I’m hosting a snippet from “The Goddess and The Great Beast”, a supernatural thriller by Adrian Gross. Enjoy reading!
The Mesopotamian night lay heavy on the land. Anu, the overbearing sky god, pressed down upon recumbent mother Earth, Kishar, in their regular nocturnal coupling. This divine embrace was meant to soothe a tired world and give birth to a brand new day. It should have been a mystical union resulting in a renewed and refreshed offspring infused with hope and vigour. But it was only another unsatisfactory fumble leading to hot, sticky discomfort, inadequate sleep and mental anguish. The world was sick, the gods impotent and I couldn’t take it anymore.
The sickness had a name. It was called World War Two. It was a new strain of a stubborn old virus carried by a parasite Mother Earth just couldn’t quite seem to shake off. In fact, it was beginning to feel like a chronic affliction the unfortunate patient would be plagued with until its dying day, receding for periods before flaring up painfully at the most inopportune moments.
The gods, which so many generations of men had battled desperately to please and appease, seemed to have lost all interest in Mankind. Only shadows of the spiritual remained: a complicit Church, crushed Synagogue, sidelined Mosque and silent Temple.
And then there was me. A reluctant soldier, unexpectedly shipped out to the desert, slowly going mad with insomnia. I couldn’t bear another eight hours of this sleepless, sweaty torment, so I threw on my least crusty uniform and went out to seek enlightenment.
These thick, suffocating nights were the worst thing about being posted to the Middle East. They were exhaustingly languid. You couldn’t sleep. You couldn’t work. You couldn’t rest. You could barely breathe. Even when I finally managed to nod off, my cool northern dreamscapes melted in the heat into perverse desert nightmares. One moment I was being lightly daubed with spring water by diaphanous forest nymphs, the next I was being slathered in oil by angry scorpions. Then seasoned with hot sand and roasted at a hundred and eighty degrees.
Once outside it became clear the dry, hot night was having as bad an effect on the local desert spirits as it was on me. The instant I left the corrugated iron torture chamber which the Army insisted I and twenty-three other sweltering soldiers called home, I was engulfed by a punishing litany of angry, swirling djinn who blew hot wind around me and threw handfuls of sand in my face. They passed me like a human baton from one swirling, scouring whirlwind of desert vengeance to another, alerting the next one in the chain to my approach with a mournful whistling that was as offensive to the ears as the lashes of their sandy whips were to the face. I tried to protect my eyes from the stinging barrage by batting the tiny particles away with my arms. Unfortunately, windmill impressions seemed to really anger the djinn. Nevertheless, I managed to navigate my way out of the dusty barracks and through the dusty streets to the dusty terrace of the dusty bar at the Hotel Zia. The djinn could not defeat my desire for a drink.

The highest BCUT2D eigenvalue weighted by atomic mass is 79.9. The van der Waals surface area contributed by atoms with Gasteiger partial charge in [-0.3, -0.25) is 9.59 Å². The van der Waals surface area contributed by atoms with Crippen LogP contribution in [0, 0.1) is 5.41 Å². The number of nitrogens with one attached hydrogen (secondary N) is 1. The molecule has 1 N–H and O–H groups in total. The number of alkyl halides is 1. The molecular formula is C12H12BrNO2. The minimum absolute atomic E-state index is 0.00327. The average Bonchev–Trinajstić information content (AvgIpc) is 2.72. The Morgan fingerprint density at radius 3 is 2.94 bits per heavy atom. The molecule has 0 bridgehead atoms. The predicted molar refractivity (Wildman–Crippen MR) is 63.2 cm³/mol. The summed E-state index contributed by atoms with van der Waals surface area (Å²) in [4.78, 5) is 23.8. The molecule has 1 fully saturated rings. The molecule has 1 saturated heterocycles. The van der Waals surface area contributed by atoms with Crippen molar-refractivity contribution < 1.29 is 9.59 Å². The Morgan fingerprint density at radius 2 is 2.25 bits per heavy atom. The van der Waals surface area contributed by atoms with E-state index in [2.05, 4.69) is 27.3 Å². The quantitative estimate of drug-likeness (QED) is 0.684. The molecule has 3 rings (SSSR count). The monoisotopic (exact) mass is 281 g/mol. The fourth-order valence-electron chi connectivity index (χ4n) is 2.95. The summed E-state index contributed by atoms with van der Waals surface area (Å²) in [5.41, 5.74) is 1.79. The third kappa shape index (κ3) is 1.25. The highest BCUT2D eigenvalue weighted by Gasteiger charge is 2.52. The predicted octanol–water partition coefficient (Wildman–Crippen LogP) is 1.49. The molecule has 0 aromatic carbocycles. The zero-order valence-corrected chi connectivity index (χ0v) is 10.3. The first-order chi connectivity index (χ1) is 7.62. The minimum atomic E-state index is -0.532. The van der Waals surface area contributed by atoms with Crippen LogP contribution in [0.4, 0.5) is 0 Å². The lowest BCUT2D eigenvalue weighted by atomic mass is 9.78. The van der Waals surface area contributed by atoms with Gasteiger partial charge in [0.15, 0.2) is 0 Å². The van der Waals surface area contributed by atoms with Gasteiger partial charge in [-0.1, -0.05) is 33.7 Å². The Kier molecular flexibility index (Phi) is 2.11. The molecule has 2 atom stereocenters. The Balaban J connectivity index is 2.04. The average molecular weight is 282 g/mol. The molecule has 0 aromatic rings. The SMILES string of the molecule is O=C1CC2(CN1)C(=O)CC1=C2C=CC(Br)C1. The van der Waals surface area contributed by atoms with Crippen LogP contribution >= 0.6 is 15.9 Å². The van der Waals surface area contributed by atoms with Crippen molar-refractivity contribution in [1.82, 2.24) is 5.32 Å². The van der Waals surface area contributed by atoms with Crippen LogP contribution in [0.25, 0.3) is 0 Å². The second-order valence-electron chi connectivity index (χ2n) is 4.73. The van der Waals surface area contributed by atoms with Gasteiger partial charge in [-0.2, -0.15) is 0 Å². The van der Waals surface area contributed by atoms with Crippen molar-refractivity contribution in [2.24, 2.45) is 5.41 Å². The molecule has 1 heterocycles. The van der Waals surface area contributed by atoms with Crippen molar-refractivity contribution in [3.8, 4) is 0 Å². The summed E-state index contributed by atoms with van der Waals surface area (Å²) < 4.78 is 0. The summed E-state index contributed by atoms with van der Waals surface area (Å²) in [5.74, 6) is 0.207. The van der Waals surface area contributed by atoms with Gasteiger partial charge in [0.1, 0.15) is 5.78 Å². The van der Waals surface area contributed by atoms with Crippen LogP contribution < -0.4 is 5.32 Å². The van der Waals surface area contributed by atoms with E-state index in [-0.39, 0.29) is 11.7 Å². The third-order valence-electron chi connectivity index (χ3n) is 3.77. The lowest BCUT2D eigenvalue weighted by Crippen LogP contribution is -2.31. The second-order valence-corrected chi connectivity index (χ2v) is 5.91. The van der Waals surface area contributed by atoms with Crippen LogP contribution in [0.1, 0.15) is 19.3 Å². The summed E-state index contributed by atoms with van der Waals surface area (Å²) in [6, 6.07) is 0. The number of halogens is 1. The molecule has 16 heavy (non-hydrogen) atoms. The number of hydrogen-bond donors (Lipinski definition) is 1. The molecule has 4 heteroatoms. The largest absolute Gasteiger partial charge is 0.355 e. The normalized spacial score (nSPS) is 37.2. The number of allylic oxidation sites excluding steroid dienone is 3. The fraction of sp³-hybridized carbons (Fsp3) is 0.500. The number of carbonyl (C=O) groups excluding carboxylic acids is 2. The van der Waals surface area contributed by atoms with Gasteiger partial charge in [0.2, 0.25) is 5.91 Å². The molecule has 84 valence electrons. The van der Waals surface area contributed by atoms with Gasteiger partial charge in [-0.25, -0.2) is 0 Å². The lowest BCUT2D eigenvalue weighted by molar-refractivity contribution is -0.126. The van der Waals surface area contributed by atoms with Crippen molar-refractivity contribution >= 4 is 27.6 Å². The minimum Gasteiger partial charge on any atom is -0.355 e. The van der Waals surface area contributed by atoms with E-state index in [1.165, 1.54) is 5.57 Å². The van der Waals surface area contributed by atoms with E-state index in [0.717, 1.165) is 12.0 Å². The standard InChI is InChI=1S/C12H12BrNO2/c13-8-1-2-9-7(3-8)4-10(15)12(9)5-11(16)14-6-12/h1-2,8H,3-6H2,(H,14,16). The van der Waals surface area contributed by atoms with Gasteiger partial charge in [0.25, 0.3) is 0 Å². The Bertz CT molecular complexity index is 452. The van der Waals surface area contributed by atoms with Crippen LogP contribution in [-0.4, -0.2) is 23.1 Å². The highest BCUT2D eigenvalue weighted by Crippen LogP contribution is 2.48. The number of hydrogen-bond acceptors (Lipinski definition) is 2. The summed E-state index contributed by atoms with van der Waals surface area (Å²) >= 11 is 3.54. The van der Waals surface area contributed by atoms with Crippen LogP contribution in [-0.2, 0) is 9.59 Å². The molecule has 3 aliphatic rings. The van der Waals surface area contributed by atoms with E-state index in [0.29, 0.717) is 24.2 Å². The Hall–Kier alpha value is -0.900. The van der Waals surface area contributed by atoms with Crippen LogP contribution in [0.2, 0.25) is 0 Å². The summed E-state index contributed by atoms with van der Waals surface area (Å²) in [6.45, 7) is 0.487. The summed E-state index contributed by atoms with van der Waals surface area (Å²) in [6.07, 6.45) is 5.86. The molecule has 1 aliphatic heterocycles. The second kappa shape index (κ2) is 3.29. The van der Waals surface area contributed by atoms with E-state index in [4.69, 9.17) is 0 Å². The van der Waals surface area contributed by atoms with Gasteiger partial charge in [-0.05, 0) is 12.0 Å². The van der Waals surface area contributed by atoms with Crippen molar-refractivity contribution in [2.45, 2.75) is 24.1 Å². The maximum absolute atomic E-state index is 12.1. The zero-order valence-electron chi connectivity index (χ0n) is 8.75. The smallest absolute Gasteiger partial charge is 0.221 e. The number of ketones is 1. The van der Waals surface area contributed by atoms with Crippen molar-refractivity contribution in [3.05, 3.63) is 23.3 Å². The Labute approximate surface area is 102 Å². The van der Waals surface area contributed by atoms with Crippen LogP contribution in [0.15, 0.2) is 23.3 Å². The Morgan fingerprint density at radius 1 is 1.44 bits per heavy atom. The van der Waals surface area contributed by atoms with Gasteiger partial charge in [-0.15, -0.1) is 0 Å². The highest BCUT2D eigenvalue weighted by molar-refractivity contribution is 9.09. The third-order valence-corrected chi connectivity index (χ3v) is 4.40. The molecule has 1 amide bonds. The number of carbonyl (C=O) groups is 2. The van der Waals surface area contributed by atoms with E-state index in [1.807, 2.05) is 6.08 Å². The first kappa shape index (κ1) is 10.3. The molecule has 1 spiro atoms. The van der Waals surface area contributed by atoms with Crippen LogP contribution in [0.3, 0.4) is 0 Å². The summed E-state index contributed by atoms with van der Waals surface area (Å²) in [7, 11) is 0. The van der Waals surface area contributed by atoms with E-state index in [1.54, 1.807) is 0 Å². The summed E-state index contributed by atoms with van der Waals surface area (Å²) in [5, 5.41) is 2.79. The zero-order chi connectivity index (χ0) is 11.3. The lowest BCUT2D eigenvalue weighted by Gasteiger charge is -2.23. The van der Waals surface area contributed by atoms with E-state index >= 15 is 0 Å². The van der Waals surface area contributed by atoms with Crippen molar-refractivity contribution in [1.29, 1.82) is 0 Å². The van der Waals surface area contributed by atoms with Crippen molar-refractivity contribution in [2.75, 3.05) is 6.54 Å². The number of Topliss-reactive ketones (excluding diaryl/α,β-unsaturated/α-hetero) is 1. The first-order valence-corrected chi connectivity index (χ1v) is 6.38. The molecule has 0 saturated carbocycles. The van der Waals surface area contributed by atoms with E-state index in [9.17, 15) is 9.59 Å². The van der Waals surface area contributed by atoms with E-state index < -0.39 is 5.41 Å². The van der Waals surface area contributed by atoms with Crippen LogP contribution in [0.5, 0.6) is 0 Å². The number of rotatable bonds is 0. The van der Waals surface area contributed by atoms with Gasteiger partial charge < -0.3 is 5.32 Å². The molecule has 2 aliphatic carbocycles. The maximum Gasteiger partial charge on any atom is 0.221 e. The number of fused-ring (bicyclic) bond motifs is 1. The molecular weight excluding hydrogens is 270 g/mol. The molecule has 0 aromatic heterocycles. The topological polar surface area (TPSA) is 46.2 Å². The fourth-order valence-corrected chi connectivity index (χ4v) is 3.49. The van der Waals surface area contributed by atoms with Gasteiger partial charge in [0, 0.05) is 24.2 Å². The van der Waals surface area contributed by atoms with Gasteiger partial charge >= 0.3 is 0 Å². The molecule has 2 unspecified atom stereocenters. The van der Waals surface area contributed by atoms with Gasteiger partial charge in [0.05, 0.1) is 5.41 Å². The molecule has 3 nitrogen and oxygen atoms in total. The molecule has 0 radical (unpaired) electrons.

The Goddess and The Great Beast
Author: Adrian Gross
Genre: Supernatural Thriller
1942: a bored British soldier in Baghdad; a beautiful Babylonian Goddess; a sacred marriage unconsummated.
Five years later, in a dreary post-war London, the Goddess must be satisfied.
Can anyone save her demobbed consort from eternal torment?
Or eternal bliss?
Can he save himself?
Does he even want to be saved?
And what’s it got to do with the ‘wickedest man in the world’?
Adrian Gross is a British writer. Some bits of him used to be Irish and some others were once Hungarian. He lives close to Glastonbury and likes to bang his little heavy metal head whilst drinking chewy real ale!
He has endured many terrible jobs, including adrenaline-junkie motorcycle courier, record shop dude-with-bad-attitude, and air traffic control disaster limitation assistant.
When his aching bones and throbbing hangover allow, he plays football (soccer) and rides bicycles up and down the Mendip Hills.